As in previous years, we also welcome submissions that do not fall neatly within the above categories (or that expand them), and we are open to research questions that are themselves ‘infractional’ in respect of the critical paradigms that have grown around crime genre scholarship.
Submissions can be centred on crime fiction and/or film, but we also welcome submissions relating to true crime and that analyse other forms of media, as well as examinations of relevant topics within fields such as history, criminology, anthropology etc. Our guiding objective since our first conference in 2005 is to bring together scholars from a diverse range of areas with a view to highlighting and exploring the points of convergence (and divergence) that emerge.
Organising Committee Chair Dr David Conlon (MU). Committee members Dr Dominique Jeannerod (QUB); Dr Kate Quinn (NUIG); Dr Marieke Krajenbrink (UL).
Please send your abstracts to one of the following by November 29th 2018:
3. Saturday, 17 November 2018 (British Library and Room 246 Senate House)
Modern Languages Archives and Libraries
11.00 Meet a specialist librarian at the British Library (Marja Kingma, British Library)
• The British Library as a home of modern language collections
• Electronic resources (free and restricted to reading rooms)
• Projects (eg Google Books)
• Exhibitions and events (eg European Literature Night)
• Practical information and tips (eg how to apply for a reader’s pass, how to search the catalogue, etc.)
• Show and tell of collection items (please feel free to make suggestions for material you’d like to see)
13.30 Lunch break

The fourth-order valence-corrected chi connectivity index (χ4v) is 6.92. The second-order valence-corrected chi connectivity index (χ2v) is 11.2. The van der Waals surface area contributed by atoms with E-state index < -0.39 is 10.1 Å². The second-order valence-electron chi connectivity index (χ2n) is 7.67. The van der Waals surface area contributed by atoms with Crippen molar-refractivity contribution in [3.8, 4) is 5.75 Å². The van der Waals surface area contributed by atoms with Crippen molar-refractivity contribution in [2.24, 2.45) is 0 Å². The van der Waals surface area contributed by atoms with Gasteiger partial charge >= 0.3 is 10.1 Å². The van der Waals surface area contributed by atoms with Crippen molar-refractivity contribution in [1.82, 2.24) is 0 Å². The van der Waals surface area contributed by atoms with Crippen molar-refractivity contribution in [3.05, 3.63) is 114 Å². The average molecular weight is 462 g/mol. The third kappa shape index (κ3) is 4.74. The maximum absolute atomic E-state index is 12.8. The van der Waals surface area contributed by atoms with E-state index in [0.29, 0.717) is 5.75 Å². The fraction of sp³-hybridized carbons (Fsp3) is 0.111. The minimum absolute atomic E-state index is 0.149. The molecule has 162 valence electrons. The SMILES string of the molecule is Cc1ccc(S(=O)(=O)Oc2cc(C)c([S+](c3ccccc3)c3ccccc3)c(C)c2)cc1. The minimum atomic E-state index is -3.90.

15.00 Special collections and digital collections at KCL (Adam Ray, Curator and Special Collections Manager, KCL) and using web archives (Naomi Wells, IMLR)
16.00 The exile collections in the University of London’s Germanic Studies Archives (Clare George, Miller Archivist, IMLR).
This seminar will use the IMLR’s collections on German-speaking exiles from Nazi-occupied Europe to look at ways of finding and including archival material in research and outreach projects.
4. Friday, 16 November 2018 (Senate House Library)
Introduction to Senate House Library and its resources
This session aims to direct postgraduate students to the wide ranging print and electronic resources of Senate House Library that are relevant to the study of Modern Languages and Literature. This will include introductions to the library’s modern and historical collections, electronic resources and related research level collections supporting Latin American Studies, Commonwealth and Franco-African resources.
Meet at the entrance of the library at 10am
10.00 Tour by the curator of the exhibition in Senate House Library “Rights for Women
10.30 Introduction to the Western European Languages Collections in Senate House Library and the Latin American Studies and Commonwealth Studies research collections (Laurence Byrne, Maria Castrillo and Andrea Meyer Ludowisy, Senate House Library)
•Introduction to Senate House Library and an overview of the modern and historical with a special emphasis on Western European languages
• How to use your library: practical information on how to use the discovery layers of the Senate House library catalogue, handy hints for searching Special Collections and how to handle special collections material
• Special Collections in focus: the Gili collection (Catalan) and other SHL collections (suggestions welcome)
• Current projects in progress in the library
• Introduction, (Claire Griffiths, Chester) to the project Re-exploring the Empire: African Lives and Colonial Encounters: www.francophoneafricaarchive.org. Q &A
12.30 lunch break
13.30 Building a bibliography (Mura Ghosh, Senate House Library)
14.30 E- resources at Senate House Library (Scott Miles, Senate House Library)
Information about the library’s E-resources. Locating, accessing and using e-books and e-resources in Senate House and off-site.